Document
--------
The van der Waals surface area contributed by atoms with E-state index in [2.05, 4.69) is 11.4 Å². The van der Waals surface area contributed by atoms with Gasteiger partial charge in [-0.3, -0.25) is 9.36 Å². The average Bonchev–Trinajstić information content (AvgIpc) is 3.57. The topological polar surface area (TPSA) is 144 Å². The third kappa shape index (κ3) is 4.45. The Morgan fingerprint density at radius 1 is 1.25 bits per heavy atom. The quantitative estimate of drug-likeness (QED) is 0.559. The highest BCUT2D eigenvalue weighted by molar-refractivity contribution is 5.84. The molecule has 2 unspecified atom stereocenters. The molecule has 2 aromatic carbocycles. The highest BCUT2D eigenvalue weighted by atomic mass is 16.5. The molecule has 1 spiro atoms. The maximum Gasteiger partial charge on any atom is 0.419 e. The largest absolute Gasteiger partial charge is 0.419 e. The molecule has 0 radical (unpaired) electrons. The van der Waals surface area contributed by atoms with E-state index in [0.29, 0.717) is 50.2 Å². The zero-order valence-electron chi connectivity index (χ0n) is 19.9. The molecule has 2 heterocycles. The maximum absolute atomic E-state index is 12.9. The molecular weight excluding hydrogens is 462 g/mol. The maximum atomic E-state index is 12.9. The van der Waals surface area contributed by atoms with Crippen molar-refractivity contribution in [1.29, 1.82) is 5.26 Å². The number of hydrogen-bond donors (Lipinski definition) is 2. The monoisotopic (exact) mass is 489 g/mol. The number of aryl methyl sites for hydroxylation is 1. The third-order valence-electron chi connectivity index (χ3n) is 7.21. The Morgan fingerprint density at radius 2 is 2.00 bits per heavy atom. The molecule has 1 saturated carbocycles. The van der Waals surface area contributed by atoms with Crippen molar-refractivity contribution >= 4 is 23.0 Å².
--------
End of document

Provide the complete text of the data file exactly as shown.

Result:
The van der Waals surface area contributed by atoms with E-state index in [2.05, 4.69) is 11.4 Å². The van der Waals surface area contributed by atoms with Gasteiger partial charge in [-0.3, -0.25) is 9.36 Å². The average Bonchev–Trinajstić information content (AvgIpc) is 3.57. The topological polar surface area (TPSA) is 144 Å². The third kappa shape index (κ3) is 4.45. The Morgan fingerprint density at radius 1 is 1.25 bits per heavy atom. The quantitative estimate of drug-likeness (QED) is 0.559. The highest BCUT2D eigenvalue weighted by molar-refractivity contribution is 5.84. The molecule has 2 unspecified atom stereocenters. The molecule has 2 aromatic carbocycles. The highest BCUT2D eigenvalue weighted by atomic mass is 16.5. The molecule has 1 spiro atoms. The maximum Gasteiger partial charge on any atom is 0.419 e. The largest absolute Gasteiger partial charge is 0.419 e. The molecule has 0 radical (unpaired) electrons. The van der Waals surface area contributed by atoms with E-state index in [0.29, 0.717) is 50.2 Å². The zero-order valence-electron chi connectivity index (χ0n) is 19.9. The molecule has 2 heterocycles. The maximum absolute atomic E-state index is 12.9. The molecular weight excluding hydrogens is 462 g/mol. The maximum atomic E-state index is 12.9. The van der Waals surface area contributed by atoms with Crippen molar-refractivity contribution in [1.29, 1.82) is 5.26 Å². The number of hydrogen-bond donors (Lipinski definition) is 2. The monoisotopic (exact) mass is 489 g/mol. The number of aryl methyl sites for hydroxylation is 1. The third-order valence-electron chi connectivity index (χ3n) is 7.21. The Morgan fingerprint density at radius 2 is 2.00 bits per heavy atom. The molecule has 1 saturated carbocycles. The van der Waals surface area contributed by atoms with Crippen molar-refractivity contribution >= 4 is 23.0 Å².